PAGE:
Need to Lose Weight? Freeze Yourself

Proponent sheds 30 pounds by subjecting himself to cold
By Kevin Spak,  Newser Staff
Posted Oct 29, 2010 12:07 PM CDT
Need to Lose Weight? Freeze Yourself
Note: Getting hypothermia is not a recommended weight-loss strategy.   (Shutterstock)

If you’re desperate for a new way to lose weight, forget feeling the burn and try feeling the chill, suggests Ray Cronise, an ex-NASA scientist who lost 30 pounds in six weeks by subjecting himself to low temperatures. The theory is simple: Your body wants to maintain a constant temperature, and in cold weather, it has to burn more calories to do that, ABC News explains. As you lose weight, you lose insulation, making cooling down even easier.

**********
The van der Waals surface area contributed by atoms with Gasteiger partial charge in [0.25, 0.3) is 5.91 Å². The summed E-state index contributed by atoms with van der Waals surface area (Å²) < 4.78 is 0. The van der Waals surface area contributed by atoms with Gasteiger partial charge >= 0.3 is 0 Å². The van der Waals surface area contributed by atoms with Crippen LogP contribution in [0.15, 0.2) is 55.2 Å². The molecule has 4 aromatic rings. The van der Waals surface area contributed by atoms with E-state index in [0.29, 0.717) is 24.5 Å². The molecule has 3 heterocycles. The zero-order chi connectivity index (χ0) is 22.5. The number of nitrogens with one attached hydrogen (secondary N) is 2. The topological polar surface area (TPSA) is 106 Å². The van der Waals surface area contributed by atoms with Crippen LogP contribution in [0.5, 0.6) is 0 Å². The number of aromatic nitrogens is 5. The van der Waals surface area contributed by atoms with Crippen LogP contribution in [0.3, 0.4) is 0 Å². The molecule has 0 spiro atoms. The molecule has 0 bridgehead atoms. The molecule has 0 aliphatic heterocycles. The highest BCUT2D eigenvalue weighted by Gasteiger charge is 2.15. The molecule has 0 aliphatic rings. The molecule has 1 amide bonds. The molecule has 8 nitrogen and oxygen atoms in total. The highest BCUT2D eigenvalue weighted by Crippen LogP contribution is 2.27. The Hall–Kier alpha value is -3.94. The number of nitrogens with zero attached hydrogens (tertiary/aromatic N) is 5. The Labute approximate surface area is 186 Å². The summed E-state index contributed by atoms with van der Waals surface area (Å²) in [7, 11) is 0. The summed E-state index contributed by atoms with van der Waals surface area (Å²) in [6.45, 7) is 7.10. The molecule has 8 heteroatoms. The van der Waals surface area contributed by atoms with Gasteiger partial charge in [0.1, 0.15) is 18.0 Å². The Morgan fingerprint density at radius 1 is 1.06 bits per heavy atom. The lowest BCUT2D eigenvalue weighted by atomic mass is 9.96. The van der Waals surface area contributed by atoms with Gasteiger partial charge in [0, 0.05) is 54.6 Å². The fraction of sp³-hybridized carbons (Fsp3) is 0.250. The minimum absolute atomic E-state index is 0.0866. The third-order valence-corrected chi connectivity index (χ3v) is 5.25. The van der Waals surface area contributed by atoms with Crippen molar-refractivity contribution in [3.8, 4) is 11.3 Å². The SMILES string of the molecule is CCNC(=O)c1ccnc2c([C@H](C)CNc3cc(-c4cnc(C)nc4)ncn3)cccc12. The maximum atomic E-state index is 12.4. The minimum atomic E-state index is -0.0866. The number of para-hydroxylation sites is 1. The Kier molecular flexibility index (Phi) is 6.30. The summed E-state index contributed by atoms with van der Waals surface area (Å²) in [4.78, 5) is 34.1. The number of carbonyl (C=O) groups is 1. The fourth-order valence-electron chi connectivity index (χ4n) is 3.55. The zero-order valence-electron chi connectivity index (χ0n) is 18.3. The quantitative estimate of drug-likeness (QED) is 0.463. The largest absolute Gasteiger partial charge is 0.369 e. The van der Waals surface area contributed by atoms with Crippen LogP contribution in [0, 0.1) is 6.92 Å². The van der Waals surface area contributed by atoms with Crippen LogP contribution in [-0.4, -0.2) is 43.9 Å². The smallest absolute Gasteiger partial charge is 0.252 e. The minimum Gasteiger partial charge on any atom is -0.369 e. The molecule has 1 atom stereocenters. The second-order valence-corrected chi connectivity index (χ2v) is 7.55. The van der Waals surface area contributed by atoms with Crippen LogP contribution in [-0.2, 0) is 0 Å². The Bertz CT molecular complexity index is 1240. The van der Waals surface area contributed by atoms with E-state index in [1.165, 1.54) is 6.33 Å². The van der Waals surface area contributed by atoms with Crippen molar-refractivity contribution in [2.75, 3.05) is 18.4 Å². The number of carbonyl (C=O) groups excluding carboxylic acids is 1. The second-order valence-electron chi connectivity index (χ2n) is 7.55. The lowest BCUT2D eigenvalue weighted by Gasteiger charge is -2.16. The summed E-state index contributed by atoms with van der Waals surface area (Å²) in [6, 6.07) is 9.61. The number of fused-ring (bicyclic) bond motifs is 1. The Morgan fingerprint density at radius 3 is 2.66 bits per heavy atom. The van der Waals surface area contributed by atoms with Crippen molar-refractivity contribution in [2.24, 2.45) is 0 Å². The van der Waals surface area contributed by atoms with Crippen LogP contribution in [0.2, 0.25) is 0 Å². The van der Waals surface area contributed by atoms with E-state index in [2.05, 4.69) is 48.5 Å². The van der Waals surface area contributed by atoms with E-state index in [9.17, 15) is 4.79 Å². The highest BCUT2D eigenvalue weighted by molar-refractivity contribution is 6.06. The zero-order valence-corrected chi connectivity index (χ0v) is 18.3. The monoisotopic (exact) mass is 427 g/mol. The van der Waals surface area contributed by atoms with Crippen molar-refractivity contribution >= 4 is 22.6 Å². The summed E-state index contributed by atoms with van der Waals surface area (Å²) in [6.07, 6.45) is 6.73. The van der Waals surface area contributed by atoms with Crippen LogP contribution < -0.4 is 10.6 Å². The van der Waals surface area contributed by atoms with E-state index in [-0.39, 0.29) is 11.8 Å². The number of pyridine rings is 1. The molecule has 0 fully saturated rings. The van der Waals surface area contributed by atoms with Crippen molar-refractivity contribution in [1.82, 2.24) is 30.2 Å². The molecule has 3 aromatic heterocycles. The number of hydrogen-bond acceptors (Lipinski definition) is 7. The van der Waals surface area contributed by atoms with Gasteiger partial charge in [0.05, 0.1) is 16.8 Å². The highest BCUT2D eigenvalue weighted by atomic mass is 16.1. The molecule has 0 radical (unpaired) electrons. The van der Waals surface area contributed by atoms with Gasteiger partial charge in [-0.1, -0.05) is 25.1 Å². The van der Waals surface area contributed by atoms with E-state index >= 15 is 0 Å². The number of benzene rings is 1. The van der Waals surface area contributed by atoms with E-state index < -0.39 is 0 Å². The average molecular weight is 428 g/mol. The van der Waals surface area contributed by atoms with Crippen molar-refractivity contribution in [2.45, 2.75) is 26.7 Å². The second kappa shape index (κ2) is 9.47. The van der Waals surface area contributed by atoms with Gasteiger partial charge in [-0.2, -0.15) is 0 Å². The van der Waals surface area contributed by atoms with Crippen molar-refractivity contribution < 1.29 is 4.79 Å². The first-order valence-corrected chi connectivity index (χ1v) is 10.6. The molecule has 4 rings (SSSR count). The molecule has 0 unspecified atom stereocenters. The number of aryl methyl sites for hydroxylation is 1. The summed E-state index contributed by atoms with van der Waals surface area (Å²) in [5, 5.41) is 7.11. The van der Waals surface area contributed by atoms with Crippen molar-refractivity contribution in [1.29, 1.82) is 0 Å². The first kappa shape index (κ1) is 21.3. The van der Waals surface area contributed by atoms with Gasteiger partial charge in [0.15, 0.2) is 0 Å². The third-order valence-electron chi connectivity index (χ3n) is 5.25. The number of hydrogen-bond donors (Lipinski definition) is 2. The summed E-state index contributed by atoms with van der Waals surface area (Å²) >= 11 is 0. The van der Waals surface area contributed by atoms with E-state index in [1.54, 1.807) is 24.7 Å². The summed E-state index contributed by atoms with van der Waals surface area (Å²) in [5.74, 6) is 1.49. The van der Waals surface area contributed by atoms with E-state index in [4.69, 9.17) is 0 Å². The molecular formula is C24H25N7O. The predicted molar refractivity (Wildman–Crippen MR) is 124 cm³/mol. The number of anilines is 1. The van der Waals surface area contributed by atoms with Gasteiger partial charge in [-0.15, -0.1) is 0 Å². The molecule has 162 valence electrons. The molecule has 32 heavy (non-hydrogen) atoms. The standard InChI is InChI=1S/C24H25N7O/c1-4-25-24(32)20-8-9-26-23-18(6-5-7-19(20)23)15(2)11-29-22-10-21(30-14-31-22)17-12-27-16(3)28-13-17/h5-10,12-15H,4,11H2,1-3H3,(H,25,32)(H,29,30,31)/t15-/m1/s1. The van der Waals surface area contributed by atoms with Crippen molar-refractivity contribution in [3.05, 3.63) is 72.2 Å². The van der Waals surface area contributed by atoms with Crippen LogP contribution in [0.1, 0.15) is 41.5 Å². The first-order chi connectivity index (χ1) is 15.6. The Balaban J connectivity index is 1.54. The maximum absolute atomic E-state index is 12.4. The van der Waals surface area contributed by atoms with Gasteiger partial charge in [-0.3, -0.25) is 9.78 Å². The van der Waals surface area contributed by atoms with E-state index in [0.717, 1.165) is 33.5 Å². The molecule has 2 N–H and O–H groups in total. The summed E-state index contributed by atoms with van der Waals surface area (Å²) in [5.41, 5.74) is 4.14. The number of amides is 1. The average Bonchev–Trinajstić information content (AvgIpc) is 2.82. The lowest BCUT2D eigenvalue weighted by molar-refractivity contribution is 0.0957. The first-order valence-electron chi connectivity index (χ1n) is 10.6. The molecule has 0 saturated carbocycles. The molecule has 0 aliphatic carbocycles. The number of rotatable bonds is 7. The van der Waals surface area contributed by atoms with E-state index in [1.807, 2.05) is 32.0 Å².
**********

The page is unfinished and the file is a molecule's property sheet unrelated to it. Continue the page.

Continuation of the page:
Cronise got the idea when he heard that Michael Phelps ate 12,000 calories a day, relying on the cool water to help him burn it off. “I treated my body like a thermostat,” Cronise told the TEDMED conference this week, “to see if I could run up the utility bill and get the furnace (his metabolism) running at full blast." But some experts are skeptical. "Being cold is uncomfortable," one doctor says. “Frankly, if people are willing to be that miserable to lose weight, they might as well try eating well and exercising." (More weight loss stories.)

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